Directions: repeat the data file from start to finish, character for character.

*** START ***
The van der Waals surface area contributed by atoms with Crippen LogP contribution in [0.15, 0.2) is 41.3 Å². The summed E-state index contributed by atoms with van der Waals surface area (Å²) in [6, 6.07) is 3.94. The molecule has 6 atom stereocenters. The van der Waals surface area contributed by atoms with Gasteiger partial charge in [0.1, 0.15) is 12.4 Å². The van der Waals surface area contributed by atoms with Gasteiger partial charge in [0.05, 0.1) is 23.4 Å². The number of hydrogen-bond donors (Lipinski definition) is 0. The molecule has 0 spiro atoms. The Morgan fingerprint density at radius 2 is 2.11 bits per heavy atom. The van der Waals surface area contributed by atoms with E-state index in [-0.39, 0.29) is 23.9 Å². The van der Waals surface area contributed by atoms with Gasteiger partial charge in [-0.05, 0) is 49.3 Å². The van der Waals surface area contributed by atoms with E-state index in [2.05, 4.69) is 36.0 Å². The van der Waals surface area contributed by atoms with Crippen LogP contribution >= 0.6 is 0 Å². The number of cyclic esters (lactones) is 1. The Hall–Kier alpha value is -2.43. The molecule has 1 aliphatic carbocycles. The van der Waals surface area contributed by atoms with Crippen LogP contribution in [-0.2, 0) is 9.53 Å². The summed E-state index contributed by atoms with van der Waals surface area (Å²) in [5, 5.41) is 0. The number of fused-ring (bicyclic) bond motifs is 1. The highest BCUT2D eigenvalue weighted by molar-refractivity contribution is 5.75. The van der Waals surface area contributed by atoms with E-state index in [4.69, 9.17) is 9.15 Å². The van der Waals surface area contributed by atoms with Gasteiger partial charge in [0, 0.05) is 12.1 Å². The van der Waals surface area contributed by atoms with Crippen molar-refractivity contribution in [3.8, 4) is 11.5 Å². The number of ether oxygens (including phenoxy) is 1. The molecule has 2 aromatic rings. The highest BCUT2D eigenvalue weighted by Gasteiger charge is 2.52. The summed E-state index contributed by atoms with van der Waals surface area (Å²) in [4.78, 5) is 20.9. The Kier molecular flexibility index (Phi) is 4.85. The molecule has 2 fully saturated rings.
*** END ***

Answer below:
The van der Waals surface area contributed by atoms with Crippen LogP contribution in [0.15, 0.2) is 41.3 Å². The summed E-state index contributed by atoms with van der Waals surface area (Å²) in [6, 6.07) is 3.94. The molecule has 6 atom stereocenters. The van der Waals surface area contributed by atoms with Gasteiger partial charge in [0.1, 0.15) is 12.4 Å². The van der Waals surface area contributed by atoms with Gasteiger partial charge in [0.05, 0.1) is 23.4 Å². The number of hydrogen-bond donors (Lipinski definition) is 0. The molecule has 0 spiro atoms. The Morgan fingerprint density at radius 2 is 2.11 bits per heavy atom. The van der Waals surface area contributed by atoms with E-state index in [-0.39, 0.29) is 23.9 Å². The van der Waals surface area contributed by atoms with Gasteiger partial charge in [-0.05, 0) is 49.3 Å². The van der Waals surface area contributed by atoms with E-state index in [2.05, 4.69) is 36.0 Å². The van der Waals surface area contributed by atoms with Crippen LogP contribution >= 0.6 is 0 Å². The number of cyclic esters (lactones) is 1. The Hall–Kier alpha value is -2.43. The molecule has 1 aliphatic carbocycles. The van der Waals surface area contributed by atoms with Crippen LogP contribution in [-0.2, 0) is 9.53 Å². The summed E-state index contributed by atoms with van der Waals surface area (Å²) in [5, 5.41) is 0. The number of fused-ring (bicyclic) bond motifs is 1. The highest BCUT2D eigenvalue weighted by molar-refractivity contribution is 5.75. The van der Waals surface area contributed by atoms with E-state index in [4.69, 9.17) is 9.15 Å². The van der Waals surface area contributed by atoms with Gasteiger partial charge in [0, 0.05) is 12.1 Å². The van der Waals surface area contributed by atoms with Crippen molar-refractivity contribution in [3.8, 4) is 11.5 Å². The number of ether oxygens (including phenoxy) is 1. The molecule has 2 aromatic rings. The highest BCUT2D eigenvalue weighted by Gasteiger charge is 2.52. The summed E-state index contributed by atoms with van der Waals surface area (Å²) in [4.78, 5) is 20.9. The Kier molecular flexibility index (Phi) is 4.85. The molecule has 2 fully saturated rings.